• an individual or group who opposes the law collects enough signatures within a certain timeframe to place that law on a ballot for the voters in the relevant political subdivision to either uphold or reject it.

Arkansas is one of 23 states that have a process for veto referendums at the statewide level. This year on the ballot, Issue 6 is a Veto Referendum.


Arkansas 2020 Ballot Issues


Arkansas Issue 1, Transportation Sales Tax Continuation Amendment

 
A "yes" vote supports continuing a 0.5% sales tax, with revenue dedicated to state and local highways, roads, and bridges, that would otherwise expire in 2023.
 
 
A "no" vote opposes continuing the 0.5% sales tax, thereby allowing the tax to expire once bond debt authorized in 2012 is repaid in 2023.

Issue 1 would amend the state constitution to make permanent a 0.5% sales tax, initially authorized by voters in 2012, with revenue directed to state and local transportation, including highways, roads, and bridges. The sales tax was temporarily authorized by voters in 2012 and set to expire in 2023.

The sales tax would not be applied to food or food ingredients.

The Department of Finance and Administration estimated that the 0.5% sales tax authorized by the amendment would generate $293.7 million in revenue based on 12 months of collections. It would be allocated in the following way:

  • 70% ($205.59 million) to state highways
  • 15% ($44.055 million) to county transportation
  • 15% ($44.055 million) to city transportation
* Source and more information here.

Arkansas Issue 2, Change State Legislative Term Limits Amendment

 
A "yes" vote supports this measure to impose term limits of twelve consecutive years for state legislators with the opportunity to return after a four-year break.
 
 
A "no" vote opposes this measure, thereby keeping the state's current 16-year lifetime term limit for state legislators.

This measure would change term limits of state legislators to twelve consecutive years with the opportunity to return after a four-year break. The 12-year limit would apply to anyone elected in 2021 or after. As of 2019, Arkansas legislators can serve up to 16 years throughout their lifetimes in the House or Senate. Those first elected to the legislature before 2021 would keep the state's existing term limit of 16 years except that they would be eligible to run for election again after four years had passed under the amendment.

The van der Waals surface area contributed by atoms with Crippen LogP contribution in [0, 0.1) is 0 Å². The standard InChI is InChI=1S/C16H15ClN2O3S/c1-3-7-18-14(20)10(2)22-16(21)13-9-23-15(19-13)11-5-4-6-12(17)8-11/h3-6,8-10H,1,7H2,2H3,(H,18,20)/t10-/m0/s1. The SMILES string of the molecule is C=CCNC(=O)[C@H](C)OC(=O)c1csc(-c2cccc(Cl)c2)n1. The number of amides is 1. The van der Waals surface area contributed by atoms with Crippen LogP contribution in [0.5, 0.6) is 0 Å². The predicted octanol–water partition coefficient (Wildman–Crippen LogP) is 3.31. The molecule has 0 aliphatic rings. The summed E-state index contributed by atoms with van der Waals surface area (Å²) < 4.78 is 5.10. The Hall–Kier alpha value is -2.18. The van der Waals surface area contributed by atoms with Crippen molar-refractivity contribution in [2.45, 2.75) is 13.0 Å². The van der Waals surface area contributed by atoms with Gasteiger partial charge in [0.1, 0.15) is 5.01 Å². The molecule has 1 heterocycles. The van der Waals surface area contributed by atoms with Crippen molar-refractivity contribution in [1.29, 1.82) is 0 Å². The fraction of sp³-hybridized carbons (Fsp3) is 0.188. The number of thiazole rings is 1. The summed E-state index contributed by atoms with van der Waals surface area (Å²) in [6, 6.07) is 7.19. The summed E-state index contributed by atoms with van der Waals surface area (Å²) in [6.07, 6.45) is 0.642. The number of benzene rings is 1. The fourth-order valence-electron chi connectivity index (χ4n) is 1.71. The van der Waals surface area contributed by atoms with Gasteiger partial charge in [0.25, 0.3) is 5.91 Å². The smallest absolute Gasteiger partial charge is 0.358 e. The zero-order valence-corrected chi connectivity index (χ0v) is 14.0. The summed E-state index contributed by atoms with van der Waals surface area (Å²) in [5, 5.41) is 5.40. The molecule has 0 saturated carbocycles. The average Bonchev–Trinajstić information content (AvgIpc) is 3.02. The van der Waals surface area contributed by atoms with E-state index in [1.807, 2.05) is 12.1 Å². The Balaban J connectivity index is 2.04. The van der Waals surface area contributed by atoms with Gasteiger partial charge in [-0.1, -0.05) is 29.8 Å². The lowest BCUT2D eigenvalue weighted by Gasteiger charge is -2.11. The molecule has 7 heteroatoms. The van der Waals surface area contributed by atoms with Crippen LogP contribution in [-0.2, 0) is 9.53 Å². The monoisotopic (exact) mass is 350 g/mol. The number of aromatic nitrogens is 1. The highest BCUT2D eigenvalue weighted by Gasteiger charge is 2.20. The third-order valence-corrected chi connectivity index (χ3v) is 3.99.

* Source and more Information here.

Arkansas Issue 3, Initiative Process and Legislative Referral Requirements Amendment

 
A "yes" vote supports the amendment to change requirements for citizen initiatives and legislative referrals.
 
 
A "no" vote opposes amendment to change requirements for citizen initiatives and legislative referrals, thereby leaving the initiative and referral process unchanged.

This amendment would do the following:
  • require that a petition must contain valid signatures equaling at least half of the required percentage of signatures from each of 45 counties instead of the current requirement of 15 counties;
  • require a three-fifths vote of both chambers of the legislature to refer a proposed constitutional amendment to voters;
  • eliminate the option for petitioners to collect extra signatures for 30 days if the petition fails to meet the signature requirement but the petition has at least 75% of the valid signatures needed;
  • require challenges to the sufficiency of any ballot measure to be filed no later than April 15 of the election year; and
  • require signatures for citizen initiative petitions to be submitted to the secretary of state by January 15 of the election year rather than the current deadline of four months before the election.
* Source and more information here.

**Issues 4 and 5 were removed from the ballot by the Arkansas Supreme Court**



Arkansas Issue 6, the Practice of Optometry Referendum

 
A "yes" vote supports maintaining Act 579 (House Bill 1251), thereby allowing optometrists to perform certain surgical procedures.